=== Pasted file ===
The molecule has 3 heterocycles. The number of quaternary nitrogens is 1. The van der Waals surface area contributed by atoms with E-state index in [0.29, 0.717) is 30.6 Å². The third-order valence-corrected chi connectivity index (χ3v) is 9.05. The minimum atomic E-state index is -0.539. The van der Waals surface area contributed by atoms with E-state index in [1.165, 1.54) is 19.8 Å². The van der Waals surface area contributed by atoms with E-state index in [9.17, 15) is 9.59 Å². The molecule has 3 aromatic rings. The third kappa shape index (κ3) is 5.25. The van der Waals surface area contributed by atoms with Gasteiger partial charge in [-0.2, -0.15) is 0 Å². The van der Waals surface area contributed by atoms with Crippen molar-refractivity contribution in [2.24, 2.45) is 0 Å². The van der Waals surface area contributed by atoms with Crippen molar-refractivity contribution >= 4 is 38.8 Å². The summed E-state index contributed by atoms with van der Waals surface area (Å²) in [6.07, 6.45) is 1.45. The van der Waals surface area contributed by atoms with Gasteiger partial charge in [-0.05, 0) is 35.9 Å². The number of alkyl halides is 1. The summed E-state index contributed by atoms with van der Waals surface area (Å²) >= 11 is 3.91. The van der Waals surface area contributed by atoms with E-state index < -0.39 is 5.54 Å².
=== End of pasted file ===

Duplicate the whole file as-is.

The molecule has 3 heterocycles. The number of quaternary nitrogens is 1. The van der Waals surface area contributed by atoms with E-state index in [0.29, 0.717) is 30.6 Å². The third-order valence-corrected chi connectivity index (χ3v) is 9.05. The minimum atomic E-state index is -0.539. The van der Waals surface area contributed by atoms with E-state index in [1.165, 1.54) is 19.8 Å². The van der Waals surface area contributed by atoms with E-state index in [9.17, 15) is 9.59 Å². The molecule has 3 aromatic rings. The third kappa shape index (κ3) is 5.25. The van der Waals surface area contributed by atoms with Gasteiger partial charge in [-0.2, -0.15) is 0 Å². The van der Waals surface area contributed by atoms with Crippen molar-refractivity contribution in [2.24, 2.45) is 0 Å². The van der Waals surface area contributed by atoms with Crippen molar-refractivity contribution >= 4 is 38.8 Å². The summed E-state index contributed by atoms with van der Waals surface area (Å²) in [6.07, 6.45) is 1.45. The van der Waals surface area contributed by atoms with Gasteiger partial charge in [-0.05, 0) is 35.9 Å². The number of alkyl halides is 1. The summed E-state index contributed by atoms with van der Waals surface area (Å²) >= 11 is 3.91. The van der Waals surface area contributed by atoms with E-state index < -0.39 is 5.54 Å².